A Federal Court judge has ruled in favour of a group of 72 councils, charities and churches, including the City of Swan, holding investment bank Lehman Brothers liable for millions of dollars of losses as a result of failed investments.
The councils, community and charity groups sued Lehman Brothers for more than $200 million, claiming the now defunct investment bank breached contracts and fiduciary duties, and engaged in misleading and negligent conduct.
They were seeking compensation for losses incurred on investments made on advice from Grange Securities, which was bought by Lehman Brothers Australia in 2007.
The plaintiffs claimed the bank did not make them aware of the risks involved with investing in complex financial products known as synthetic collateralised debt obligations (SCDOs).
Leading the action against Lehman Brothers was Wingecarribee Shire Council and Parkes Shire Council in NSW and the City of Swan.
The councils were represented by law firm Piper Alderman and the action was funded by listed company IMF (Australia) Ltd.
Justice Steven Rares said Grange knew the SCDOs were risky, illiquid and if sold might be realised at far less than their face value.
"For these reasons Grange is liable to compensate the councils for their losses incurred as a result of these investments," he said.
He did not make an order on the amount of damages and instead will hear submissions on the matter on November 5.
IMF Australia executive director John Walker said the ruling would pave the way for significant recoveries from the estate of Lehman Australia, giving significant financial relief to investors.
Our clients, a group of councils, charities and church groups, should never have been approached to buy these investments in the first place, as they were not in a position to understand the significant risks involved," Mr Walker said.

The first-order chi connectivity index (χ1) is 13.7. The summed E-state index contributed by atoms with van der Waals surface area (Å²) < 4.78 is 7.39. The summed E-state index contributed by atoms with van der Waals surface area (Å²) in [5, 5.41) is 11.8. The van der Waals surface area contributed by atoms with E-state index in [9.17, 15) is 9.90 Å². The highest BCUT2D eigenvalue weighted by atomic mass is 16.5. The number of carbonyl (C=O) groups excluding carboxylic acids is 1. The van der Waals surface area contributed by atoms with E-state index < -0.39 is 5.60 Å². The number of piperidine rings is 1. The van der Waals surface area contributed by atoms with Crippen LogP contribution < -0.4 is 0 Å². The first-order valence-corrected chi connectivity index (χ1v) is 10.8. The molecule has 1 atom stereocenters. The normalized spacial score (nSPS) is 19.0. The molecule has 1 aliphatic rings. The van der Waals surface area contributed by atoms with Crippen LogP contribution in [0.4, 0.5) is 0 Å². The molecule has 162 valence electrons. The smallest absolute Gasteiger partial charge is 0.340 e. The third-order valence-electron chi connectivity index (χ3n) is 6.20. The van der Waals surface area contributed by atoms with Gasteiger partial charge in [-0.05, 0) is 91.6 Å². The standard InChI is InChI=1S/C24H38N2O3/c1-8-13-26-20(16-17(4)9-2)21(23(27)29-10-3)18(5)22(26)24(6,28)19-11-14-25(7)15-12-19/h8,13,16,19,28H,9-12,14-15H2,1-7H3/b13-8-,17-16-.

"Today's court ruling will enable the councils and claimants to recover a significant proportion of their losses from Lehman to put toward funding services they provide for the community.
"It is welcome news and a relief for the hundreds of thousands of Australians who rely on these community services."
City of Swan Mayor Charlie Zannino also welcomed the result as a great outcome for ratepayers.
"It vindicates our hard work and patience over the duration of the proceedings, and the principled stand we took against the earlier scheme promoted by the liquidators," Mr Zannino said.
Chief executive Mike Foley said the City has been a leader in the fight to ensure councils and community organisations were able to recover as much money as possible after Lehman's collapse.
"We stepped up and were the lead plaintiff in an earlier successful Federal Court action against Lehman Australia to challenge a Deed of Company Arrangement (DOCA) which would have distributed most of the money through to Asia," he said.
"Because of our action, significantly more money has remained in Australia.
"All along our aim has been to recover as much money as possible and ensure the money is returned to Australian investors."